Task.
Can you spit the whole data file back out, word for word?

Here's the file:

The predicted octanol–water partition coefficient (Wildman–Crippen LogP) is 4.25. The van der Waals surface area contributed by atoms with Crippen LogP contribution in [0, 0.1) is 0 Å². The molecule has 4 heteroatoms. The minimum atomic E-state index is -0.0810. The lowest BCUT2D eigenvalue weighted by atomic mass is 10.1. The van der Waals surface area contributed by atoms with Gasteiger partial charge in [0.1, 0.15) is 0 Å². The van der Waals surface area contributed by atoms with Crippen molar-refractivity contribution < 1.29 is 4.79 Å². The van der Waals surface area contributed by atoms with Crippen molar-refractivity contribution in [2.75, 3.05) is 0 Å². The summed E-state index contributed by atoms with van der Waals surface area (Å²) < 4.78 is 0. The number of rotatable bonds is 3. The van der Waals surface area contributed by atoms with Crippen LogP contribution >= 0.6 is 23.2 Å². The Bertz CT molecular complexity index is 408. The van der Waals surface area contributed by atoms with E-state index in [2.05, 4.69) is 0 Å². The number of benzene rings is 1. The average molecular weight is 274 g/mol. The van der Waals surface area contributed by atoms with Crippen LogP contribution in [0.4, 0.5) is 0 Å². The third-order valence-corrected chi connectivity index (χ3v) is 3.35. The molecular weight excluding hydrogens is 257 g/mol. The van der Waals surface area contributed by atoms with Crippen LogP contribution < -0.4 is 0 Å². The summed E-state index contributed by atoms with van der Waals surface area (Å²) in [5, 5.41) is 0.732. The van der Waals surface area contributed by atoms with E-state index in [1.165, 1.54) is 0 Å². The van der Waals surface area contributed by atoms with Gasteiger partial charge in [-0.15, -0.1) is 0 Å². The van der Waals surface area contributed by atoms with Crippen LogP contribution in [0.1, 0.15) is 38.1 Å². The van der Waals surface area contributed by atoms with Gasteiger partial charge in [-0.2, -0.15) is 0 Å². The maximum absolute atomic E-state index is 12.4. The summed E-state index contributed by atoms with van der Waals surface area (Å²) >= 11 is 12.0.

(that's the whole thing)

The predicted octanol–water partition coefficient (Wildman–Crippen LogP) is 4.25. The van der Waals surface area contributed by atoms with Crippen LogP contribution in [0, 0.1) is 0 Å². The molecule has 4 heteroatoms. The minimum atomic E-state index is -0.0810. The lowest BCUT2D eigenvalue weighted by atomic mass is 10.1. The van der Waals surface area contributed by atoms with Gasteiger partial charge in [0.1, 0.15) is 0 Å². The van der Waals surface area contributed by atoms with Crippen molar-refractivity contribution < 1.29 is 4.79 Å². The van der Waals surface area contributed by atoms with Crippen molar-refractivity contribution in [2.75, 3.05) is 0 Å². The summed E-state index contributed by atoms with van der Waals surface area (Å²) < 4.78 is 0. The number of rotatable bonds is 3. The van der Waals surface area contributed by atoms with Crippen LogP contribution >= 0.6 is 23.2 Å². The Bertz CT molecular complexity index is 408. The van der Waals surface area contributed by atoms with E-state index in [2.05, 4.69) is 0 Å². The number of benzene rings is 1. The average molecular weight is 274 g/mol. The van der Waals surface area contributed by atoms with Crippen LogP contribution in [0.4, 0.5) is 0 Å². The third-order valence-corrected chi connectivity index (χ3v) is 3.35. The molecular weight excluding hydrogens is 257 g/mol. The van der Waals surface area contributed by atoms with Crippen LogP contribution < -0.4 is 0 Å². The summed E-state index contributed by atoms with van der Waals surface area (Å²) in [5, 5.41) is 0.732. The van der Waals surface area contributed by atoms with E-state index in [1.165, 1.54) is 0 Å². The van der Waals surface area contributed by atoms with Gasteiger partial charge in [-0.15, -0.1) is 0 Å². The van der Waals surface area contributed by atoms with Crippen LogP contribution in [0.1, 0.15) is 38.1 Å². The van der Waals surface area contributed by atoms with Gasteiger partial charge in [-0.2, -0.15) is 0 Å². The maximum absolute atomic E-state index is 12.4. The summed E-state index contributed by atoms with van der Waals surface area (Å²) >= 11 is 12.0.